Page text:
In August 1914, just as World War I was beginning, British explorer Ernest Shackleton set sail from Plymouth, England, with a 28-man crew and a ship presciently called the Endurance. Having failed in previous attempts to be the first to reach the South Pole, Shackleton was now determined to be the first to cross Antarctica on foot. He and his crew were a breed of romantic stoics that would vanish once the needless slaughter of the incipient war began to sink into the general consciousness.
Meanwhile, there was still a premium placed on proving one’s mettle, and life-threatening danger was viewed as an adventure, awesome but not horrific. Even during the expedition’s first major setback, one of the crewmembers writes back to his family saying that he will likely be home soon after this minor glitch is surmounted, at which time he plans to head for the front. One is lucky to be alive in such “glorious times,” he writes. The opportunity to be put to the test in the frozen middle of nowhere or under the gun in a bloody war — what more could you ask for?
The expedition would take almost two years and would fail — but it was the kind of spectacular failure that was much more fascinating than any imaginable success.
Very near Antarctica, the Endurance becomes trapped in a gigantic ice floe when the temperature suddenly drops 40 degrees overnight. At first determined to sit it out, Shackleton and his crew are forced to abandon the vessel after 10 months when the ice begins to squeeze the ship to death. From this point, the story becomes a survival tale of an intensity that would be ludicrous if it were fiction; again and again, just as things seem to have reached their lowest point, they get worse.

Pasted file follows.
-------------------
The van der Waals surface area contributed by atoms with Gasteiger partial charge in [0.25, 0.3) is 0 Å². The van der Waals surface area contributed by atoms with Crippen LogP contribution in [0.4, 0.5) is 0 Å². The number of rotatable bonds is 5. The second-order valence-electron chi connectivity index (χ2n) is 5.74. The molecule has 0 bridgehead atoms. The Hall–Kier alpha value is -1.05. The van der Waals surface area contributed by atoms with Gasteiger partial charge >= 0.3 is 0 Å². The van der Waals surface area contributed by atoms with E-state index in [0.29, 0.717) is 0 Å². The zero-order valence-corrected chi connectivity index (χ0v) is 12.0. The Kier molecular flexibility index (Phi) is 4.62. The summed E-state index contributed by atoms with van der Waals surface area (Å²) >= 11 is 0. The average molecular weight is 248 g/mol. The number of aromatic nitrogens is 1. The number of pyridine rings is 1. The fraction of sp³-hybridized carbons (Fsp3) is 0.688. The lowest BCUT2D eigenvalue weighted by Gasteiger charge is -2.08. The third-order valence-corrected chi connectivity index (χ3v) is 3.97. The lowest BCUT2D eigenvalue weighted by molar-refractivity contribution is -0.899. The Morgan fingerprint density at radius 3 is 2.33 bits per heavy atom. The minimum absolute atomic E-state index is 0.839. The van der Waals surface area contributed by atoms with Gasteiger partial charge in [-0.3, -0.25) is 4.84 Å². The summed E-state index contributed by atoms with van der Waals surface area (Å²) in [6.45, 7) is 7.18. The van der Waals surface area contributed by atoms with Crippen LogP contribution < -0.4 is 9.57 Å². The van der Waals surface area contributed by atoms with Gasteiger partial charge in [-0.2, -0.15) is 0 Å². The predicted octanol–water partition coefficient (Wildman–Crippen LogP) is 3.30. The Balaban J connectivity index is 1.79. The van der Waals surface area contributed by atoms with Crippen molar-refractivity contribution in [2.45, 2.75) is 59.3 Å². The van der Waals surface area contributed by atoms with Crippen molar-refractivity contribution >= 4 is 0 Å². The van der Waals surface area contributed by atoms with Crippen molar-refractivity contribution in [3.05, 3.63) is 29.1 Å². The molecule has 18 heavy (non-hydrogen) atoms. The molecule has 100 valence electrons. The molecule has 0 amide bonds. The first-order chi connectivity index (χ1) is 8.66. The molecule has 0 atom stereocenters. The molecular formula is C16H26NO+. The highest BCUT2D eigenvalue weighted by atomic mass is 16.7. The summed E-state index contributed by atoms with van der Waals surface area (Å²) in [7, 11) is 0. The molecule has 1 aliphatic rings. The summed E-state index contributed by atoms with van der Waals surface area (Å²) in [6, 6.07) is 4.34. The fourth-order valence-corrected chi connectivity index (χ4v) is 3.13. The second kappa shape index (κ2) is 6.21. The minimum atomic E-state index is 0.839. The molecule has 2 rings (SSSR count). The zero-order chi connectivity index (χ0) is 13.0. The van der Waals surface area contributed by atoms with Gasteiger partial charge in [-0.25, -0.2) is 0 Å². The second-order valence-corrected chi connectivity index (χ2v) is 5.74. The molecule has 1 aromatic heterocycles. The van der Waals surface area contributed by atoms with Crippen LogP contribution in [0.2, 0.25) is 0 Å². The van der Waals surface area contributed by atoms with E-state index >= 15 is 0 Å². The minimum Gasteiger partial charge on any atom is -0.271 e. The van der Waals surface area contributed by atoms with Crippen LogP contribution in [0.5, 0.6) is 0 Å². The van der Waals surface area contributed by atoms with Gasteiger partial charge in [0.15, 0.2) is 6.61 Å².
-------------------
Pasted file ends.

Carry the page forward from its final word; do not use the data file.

The film, directed by James Butler, makes excellent use of footage made by crewmember Frank Hurley, an Australian photographer who had recorded previous Antarctic expeditions. The earliest material is film, surprisingly well-preserved; at some point after the ship becomes trapped, Hurley has to resort to still photographs; still later, when events become more dire, a record survives in the form of drawings. Butler has blended all this with some judicious use of talking heads, a voiceover by Liam Neeson, contemporary footage of the original sites and some well-integrated re-enactments.
And though Shackleton’s goals may now seem like a grand folly, his tale remains an engrossing testament to the persistence of life.
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